Cramer Remix: Miss the Brexit bottom? Here's how to play it

In Jim Cramer's perspective, this week was a harsh reminder to investors that panic is not an investment strategy.

Unfortunately, investors may be put to the test again next week, ahead of the employment numbers on Friday.

The stock market panicked on Monday after news of a Brexit. Monday was the seventh biggest day of redemptions in 10 years, even through the financial crisis and great recession.

"I find the statistic infuriating because no matter how hard that I preach that nobody ever made a dime from panicking — and selling on Monday was pure panic — people just can't take it. They don't know what they own. They fear owning stocks. They don't' know how to stay put, let alone do some buying," the "Mad Money" host said.

While stocks did bounce by the end of the week, Cramer says it might have been too good. For those who bought near the bottom, it could be time to take something off the table, he said. For those who haven't bought yet, they must wait.

"I can't countenance coming in after a gigantic run right ahead of what might be a difficult earnings season," Cramer said.

Cramer will be watching for Lloyds Bank, Barclays and Royal Bank of Scotland, which were all at the center of the Brexit sell-off. He thinks that their bonds are doing well, and has his eye on Lloyds for speculation.

With June officially in the past, Cramer marked the year's halfway point by finding out out if his top six restaurant chains still can dominate the industry.

"Unlike the department stores, some of these restaurant stocks are having a pretty great year," the "Mad Money" host said.

The stocks in scope were McDonald's, Yum Brands, Chipotle, Darden Restaurants, Domino's Pizza and Restaurant Brands International — the new name for Burger King and Tim Horton's. Cramer ranked them from one to six in various categories.

"In the end, whoever has the least number of points wins, and the one with the highest score is the most dangerous," Cramer said.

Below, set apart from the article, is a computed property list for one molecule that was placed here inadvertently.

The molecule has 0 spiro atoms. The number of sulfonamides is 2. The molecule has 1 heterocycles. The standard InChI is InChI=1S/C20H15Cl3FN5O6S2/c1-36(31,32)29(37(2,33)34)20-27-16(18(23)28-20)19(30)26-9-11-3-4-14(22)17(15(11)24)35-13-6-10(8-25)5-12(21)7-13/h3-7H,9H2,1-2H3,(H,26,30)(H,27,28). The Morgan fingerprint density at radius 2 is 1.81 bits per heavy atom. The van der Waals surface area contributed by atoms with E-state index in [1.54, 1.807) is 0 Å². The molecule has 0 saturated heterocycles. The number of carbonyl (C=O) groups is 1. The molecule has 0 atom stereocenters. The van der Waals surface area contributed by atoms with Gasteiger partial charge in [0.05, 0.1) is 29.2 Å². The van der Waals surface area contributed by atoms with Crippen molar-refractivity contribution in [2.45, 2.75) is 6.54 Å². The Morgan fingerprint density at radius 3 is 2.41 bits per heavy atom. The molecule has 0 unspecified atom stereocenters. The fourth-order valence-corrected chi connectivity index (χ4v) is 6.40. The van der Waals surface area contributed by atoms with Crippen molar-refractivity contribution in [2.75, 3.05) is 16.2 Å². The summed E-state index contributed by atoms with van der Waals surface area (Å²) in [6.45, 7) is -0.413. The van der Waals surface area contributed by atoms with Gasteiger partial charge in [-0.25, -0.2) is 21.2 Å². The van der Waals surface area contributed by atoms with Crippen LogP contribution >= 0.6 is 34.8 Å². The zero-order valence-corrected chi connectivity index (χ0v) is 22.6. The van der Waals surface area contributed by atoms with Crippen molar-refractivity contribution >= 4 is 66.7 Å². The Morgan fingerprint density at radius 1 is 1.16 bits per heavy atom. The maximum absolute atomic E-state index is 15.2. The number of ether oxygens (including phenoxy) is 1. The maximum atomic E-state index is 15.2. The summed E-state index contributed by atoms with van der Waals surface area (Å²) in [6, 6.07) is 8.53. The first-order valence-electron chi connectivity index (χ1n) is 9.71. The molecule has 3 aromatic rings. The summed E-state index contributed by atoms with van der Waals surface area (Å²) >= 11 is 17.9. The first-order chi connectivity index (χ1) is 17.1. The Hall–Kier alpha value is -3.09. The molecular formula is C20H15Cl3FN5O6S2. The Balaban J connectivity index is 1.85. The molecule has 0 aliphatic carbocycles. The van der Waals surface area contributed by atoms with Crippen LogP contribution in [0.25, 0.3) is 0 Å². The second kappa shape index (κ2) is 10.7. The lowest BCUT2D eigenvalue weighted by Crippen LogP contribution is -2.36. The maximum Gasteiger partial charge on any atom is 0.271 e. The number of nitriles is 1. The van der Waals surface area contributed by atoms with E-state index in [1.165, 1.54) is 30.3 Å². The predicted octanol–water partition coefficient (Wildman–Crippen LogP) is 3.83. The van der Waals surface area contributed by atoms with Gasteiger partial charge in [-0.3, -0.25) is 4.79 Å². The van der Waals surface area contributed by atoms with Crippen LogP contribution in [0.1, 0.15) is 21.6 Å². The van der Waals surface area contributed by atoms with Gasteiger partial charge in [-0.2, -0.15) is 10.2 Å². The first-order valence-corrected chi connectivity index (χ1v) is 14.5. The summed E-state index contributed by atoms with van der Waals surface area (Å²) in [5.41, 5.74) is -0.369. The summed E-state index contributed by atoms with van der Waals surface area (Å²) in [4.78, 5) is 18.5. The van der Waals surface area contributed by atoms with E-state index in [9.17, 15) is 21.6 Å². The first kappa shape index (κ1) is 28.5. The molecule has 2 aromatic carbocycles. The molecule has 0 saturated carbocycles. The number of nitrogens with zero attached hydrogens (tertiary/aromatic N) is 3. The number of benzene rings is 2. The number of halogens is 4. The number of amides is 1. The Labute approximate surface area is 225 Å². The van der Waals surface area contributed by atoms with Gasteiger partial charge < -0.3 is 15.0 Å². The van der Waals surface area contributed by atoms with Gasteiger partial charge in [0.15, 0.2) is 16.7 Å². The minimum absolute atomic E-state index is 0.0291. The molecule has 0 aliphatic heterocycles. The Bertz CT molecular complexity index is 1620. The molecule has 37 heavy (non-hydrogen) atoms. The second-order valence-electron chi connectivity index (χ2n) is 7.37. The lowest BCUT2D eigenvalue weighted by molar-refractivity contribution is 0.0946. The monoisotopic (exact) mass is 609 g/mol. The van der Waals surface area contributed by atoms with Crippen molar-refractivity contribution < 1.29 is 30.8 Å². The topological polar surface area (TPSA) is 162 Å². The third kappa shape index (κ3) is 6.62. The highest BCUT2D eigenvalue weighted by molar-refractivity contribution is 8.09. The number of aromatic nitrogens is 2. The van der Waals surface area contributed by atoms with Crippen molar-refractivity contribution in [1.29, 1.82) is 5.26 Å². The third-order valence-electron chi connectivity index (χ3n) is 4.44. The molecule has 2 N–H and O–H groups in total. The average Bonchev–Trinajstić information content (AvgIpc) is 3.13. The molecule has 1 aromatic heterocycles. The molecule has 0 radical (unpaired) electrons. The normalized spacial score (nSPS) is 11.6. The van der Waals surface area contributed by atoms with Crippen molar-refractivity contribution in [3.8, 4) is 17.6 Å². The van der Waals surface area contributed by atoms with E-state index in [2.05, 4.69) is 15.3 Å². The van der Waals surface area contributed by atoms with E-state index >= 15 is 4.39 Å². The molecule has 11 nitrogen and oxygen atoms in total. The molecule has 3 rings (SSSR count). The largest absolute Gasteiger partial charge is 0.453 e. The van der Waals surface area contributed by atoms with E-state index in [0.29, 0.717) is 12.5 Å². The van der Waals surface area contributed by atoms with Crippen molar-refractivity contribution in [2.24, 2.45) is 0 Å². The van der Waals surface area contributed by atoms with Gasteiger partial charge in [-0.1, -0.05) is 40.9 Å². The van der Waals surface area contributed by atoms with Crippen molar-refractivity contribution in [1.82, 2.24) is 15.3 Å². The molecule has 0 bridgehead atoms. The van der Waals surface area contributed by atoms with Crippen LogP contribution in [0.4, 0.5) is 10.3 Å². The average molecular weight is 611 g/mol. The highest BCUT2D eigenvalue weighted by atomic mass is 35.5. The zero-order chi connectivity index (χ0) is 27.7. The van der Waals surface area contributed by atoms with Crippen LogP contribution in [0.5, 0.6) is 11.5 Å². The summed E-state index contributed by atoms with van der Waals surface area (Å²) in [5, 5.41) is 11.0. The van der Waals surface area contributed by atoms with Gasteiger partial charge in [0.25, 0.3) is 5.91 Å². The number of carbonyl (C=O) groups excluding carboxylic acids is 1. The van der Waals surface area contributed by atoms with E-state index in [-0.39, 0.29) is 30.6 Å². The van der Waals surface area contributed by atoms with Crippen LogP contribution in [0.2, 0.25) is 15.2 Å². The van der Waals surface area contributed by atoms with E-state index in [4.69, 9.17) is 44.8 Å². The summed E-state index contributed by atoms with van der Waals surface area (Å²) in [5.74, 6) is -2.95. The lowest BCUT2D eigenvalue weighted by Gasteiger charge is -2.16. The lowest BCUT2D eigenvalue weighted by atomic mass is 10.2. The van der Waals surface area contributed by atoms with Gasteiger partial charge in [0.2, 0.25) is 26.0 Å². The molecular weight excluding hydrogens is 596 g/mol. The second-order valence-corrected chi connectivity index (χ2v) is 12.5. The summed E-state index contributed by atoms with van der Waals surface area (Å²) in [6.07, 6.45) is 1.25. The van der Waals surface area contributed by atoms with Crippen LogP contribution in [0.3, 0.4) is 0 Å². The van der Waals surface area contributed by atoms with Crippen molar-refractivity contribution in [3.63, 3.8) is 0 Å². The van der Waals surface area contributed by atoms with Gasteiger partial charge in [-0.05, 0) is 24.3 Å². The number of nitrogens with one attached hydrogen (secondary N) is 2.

Unfortunately while Cramer believes Chipotle can turn things around, it came in last and remains in the doghouse.

Investors often ask Cramer what really drives a stock higher. That is obviously a complicated answer, but for a company like Nike, many wondered how the stock could go higher after reporting worse-than-expected numbers in North America and weaker future orders.

"The answer? Because people were concerned that Nike had high inventories in the U.S. and it just plain didn't," Cramer said.

Fewer inventories translate into less discounting, and more full-priced shoes, which could lead to higher margins.

Or, maybe stocks are driven simply because the underlying company has managed to accelerate its growth, like Constellation Brands, which is building the world's largest brewery in Mexico for Corona and Modelo.

"I like that last reason the most, but it is also the rarest. When you do find it, though, I say hang on for the ride, because you've got the best of the best, with the rest just struggling to repeat their glory days," Cramer said.

The U.S. spends billions on water infrastructure every year, and Cramer knows that money is going into someone's pocket.

Both Aqua America and American Water have made a killing recently as municipalities privatize water systems to raise money, which means a different company will be on the hook for maintenance.

"While I am concerned that the easy money has already been made in these two water utilities, there may be other ways to play the water business," the "Mad Money" host said.

Flowserve, Pentair and Xylem are at the epicenter of the water business, proving filtration, irrigation, pumps, valves and other equipment. Cramer analyzed these three stocks to reveal which ones are worth investing in.

"If you are looking for beneficiaries from the water business, Xylem is the company that actually serves municipal water utilities — that's the one I like, although ideally you should wait for a lower price," Cramer said.

For investors looking for an industrial flow control play, Pentair was Cramer's pick over Flowserve, because it's cheaper and doing better. Ultimately Cramer was still impressed with Xylem because of the lack of oil and gas exposure.

In the Lightning Round, Cramer gave his take on a few caller favorite stocks:

Chegg: "It's a $5 stock, can't really get out of its own way. There are too many other growth stocks that I'd rather see you in. Sorry."

NetApp: "I'm not a big storage guy right now. I just think it's become too commoditized. I'm not going to go there."